Jacques Agbobly (@illinoize) is a 25-year-old designer whose namesake knitwear brand, Agbobly, honors the designer’s Togolese heritage while celebrating Black and queer culture. Stemming from Jacques’ first company, BlackBoyKnits, the Agbobly brand embodies multiple pillars of the designer’s identity, through colorful knit pieces that tell a story with every stitch.
As the founder and creative director of Agbobly, Jacques ensures that their brand’s custom clothing pays homage to the designer’s background. “Custom clothing is something that I grew up around. I was born and raised in Togo, West Africa, and I grew up living partly at my grandmother’s house, and she rented part of her home to seamstresses,” they say. “I would always sneak under the work tables and just watch in awe as they would create custom clothing for clients.”
Jacques’ upbringing allowed them to see firsthand the impact that custom clothing can have. “When something is made for you, you want to protect it and you want it to last longer, so you take care of it more,” they say. It was this affinity for high-quality, detail-oriented clothing that led Jacques to their signature style and technique.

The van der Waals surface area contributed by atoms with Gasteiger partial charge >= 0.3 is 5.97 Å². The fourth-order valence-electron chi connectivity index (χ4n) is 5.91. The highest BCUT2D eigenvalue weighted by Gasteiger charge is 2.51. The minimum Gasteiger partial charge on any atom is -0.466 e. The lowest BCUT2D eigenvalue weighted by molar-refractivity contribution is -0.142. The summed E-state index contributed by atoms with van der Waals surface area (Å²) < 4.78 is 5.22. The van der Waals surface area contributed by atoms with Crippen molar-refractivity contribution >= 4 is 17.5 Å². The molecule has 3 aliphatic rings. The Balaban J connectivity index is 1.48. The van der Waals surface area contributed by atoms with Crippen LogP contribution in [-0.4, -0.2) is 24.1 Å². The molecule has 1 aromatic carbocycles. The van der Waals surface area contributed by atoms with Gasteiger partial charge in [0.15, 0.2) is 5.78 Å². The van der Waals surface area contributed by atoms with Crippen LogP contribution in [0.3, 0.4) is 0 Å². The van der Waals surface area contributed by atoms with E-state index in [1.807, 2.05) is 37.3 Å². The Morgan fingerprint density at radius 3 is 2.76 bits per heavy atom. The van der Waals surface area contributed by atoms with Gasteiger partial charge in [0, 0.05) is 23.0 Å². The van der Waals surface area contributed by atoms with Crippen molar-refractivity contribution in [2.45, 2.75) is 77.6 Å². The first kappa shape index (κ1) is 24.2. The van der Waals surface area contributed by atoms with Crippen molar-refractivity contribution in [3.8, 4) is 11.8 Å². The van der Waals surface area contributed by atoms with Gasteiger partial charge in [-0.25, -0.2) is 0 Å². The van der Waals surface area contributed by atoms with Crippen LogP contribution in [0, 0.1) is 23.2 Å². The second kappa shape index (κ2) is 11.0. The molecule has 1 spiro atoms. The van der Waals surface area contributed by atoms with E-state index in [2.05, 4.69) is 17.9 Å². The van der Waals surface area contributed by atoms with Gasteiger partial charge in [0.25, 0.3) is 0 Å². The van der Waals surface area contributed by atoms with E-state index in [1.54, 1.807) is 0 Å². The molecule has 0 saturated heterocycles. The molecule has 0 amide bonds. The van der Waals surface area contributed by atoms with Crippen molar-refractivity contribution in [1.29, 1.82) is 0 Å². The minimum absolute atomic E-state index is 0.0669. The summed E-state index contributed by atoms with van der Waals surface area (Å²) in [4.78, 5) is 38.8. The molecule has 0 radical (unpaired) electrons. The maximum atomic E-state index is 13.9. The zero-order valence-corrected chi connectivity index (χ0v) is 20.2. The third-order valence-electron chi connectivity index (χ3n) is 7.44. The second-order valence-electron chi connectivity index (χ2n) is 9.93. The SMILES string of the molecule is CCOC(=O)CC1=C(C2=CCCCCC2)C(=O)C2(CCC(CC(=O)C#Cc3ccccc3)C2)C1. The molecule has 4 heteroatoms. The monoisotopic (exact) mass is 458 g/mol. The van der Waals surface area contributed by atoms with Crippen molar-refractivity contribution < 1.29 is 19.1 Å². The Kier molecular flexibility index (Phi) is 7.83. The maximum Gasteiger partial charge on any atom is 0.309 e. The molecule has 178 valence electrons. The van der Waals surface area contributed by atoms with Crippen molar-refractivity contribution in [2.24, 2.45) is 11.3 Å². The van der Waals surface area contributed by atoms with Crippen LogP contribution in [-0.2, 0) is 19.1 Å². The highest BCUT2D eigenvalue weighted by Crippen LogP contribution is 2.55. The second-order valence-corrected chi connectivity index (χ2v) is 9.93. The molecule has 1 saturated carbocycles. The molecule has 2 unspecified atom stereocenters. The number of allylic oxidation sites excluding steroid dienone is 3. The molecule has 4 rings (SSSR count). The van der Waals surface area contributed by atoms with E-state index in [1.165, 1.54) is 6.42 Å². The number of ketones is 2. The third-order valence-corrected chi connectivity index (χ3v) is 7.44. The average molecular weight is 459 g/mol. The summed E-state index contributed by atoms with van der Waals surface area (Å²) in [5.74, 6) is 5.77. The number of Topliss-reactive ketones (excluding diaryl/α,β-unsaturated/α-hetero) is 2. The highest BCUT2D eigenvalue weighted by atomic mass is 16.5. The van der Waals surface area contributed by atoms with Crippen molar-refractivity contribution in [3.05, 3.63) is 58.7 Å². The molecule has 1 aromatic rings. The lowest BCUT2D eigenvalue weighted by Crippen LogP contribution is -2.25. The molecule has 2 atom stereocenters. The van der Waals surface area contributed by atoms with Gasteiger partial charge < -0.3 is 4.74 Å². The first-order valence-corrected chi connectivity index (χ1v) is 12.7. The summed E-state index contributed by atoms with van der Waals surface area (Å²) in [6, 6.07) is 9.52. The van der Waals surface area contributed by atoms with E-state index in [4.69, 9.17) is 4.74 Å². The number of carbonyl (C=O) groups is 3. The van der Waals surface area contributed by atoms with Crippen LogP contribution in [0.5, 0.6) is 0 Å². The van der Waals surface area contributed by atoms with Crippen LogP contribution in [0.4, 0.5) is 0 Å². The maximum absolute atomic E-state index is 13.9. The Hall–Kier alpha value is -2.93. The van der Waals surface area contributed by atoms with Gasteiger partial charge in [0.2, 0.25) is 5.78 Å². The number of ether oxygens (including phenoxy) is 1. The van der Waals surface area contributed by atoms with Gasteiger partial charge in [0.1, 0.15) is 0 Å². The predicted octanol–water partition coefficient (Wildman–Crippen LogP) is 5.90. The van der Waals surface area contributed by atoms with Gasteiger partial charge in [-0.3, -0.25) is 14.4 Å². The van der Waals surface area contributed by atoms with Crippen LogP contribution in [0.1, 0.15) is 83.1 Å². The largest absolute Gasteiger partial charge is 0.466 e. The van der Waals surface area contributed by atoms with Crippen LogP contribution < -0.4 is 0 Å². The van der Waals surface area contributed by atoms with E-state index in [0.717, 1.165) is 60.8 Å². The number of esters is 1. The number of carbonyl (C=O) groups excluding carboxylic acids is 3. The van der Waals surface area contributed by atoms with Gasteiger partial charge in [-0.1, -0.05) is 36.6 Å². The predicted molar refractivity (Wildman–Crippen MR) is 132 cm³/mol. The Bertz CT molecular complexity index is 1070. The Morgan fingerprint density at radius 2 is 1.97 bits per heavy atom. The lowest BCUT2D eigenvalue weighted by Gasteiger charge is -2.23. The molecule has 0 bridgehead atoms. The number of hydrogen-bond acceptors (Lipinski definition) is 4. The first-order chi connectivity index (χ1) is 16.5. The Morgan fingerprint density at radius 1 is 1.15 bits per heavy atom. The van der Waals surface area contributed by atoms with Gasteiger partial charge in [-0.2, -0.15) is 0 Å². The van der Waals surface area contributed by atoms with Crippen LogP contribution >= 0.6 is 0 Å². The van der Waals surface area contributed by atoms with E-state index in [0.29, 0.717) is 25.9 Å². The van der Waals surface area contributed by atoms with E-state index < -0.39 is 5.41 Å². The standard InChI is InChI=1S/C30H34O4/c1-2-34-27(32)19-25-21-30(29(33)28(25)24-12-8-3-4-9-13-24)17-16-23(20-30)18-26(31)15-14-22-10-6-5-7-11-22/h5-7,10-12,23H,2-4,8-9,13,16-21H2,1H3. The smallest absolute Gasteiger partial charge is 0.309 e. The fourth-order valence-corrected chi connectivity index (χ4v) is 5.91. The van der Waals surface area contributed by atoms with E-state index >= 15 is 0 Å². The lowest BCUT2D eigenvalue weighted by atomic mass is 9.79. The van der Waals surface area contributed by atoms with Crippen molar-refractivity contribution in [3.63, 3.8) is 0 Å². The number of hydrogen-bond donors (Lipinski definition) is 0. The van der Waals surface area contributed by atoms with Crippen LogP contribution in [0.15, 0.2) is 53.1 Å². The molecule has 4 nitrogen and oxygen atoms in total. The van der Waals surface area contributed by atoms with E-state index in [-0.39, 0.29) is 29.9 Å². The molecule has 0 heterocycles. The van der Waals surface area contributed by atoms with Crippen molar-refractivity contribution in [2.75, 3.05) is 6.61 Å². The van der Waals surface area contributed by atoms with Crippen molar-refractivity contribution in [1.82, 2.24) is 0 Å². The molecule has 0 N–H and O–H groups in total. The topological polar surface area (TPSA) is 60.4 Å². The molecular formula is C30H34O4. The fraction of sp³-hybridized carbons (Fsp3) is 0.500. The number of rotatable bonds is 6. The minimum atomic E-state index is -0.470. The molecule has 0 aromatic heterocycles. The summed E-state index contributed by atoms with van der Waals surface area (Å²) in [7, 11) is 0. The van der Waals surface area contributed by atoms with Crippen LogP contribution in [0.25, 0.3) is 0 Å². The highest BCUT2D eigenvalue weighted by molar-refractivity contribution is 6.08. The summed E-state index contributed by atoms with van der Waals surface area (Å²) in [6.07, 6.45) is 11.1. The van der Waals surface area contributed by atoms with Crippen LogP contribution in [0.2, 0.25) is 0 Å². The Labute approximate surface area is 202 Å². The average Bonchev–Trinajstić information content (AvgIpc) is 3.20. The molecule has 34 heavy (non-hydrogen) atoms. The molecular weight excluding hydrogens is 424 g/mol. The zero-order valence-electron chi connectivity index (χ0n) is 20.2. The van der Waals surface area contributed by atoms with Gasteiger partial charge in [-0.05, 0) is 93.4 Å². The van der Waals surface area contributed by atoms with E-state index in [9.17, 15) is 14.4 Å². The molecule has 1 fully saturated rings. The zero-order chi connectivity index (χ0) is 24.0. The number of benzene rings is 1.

“I was drawn to knitwear as a medium because I’m really passionate about creating things from scratch,” says Jacques. “I’m someone who is very tactile. I love to work with my hands. Knitwear allows me to do that. You’re really building that fabric from the ground up and you actually have a say in how that fabric behaves, and your mind is the only limitation. Knitwear allows me to be creatively spontaneous, but also have a plan.”
For Jacques, the Agbobly brand is meant to connect consumers with the artisans who are making the clothes. “I really want people to go back to the maker,” they say. “Knitting, specifically, is a craft that you have to spend many, many, many hours and days and years and generations learning, and when people are wearing my clothes I want them to pass it down to [future] generations.”
Jacques views their clothing not only as a representation of their own history, but also as an example of how artists, specifically Black artists, can use their creations to expand the horizons of what they’re capable of. “As a Black artist living and creating in America today, we have more of a platform to tell our stories, and not feel the need to live up to anybody’s expectation,” says Jacques.
Agbobly clothes seek to tell stories not just of the past, but also the present and future. “When I’m creating, I get a lot of thrill from knowing that it could end up in a place that I’ve never even thought of,” says Jacques. “That’s such an exciting aspect of clothing—creating clothing that tells stories. Clothing has the ability to transcend time. You don’t have to just write it on paper, you can tell it through what you wear.”
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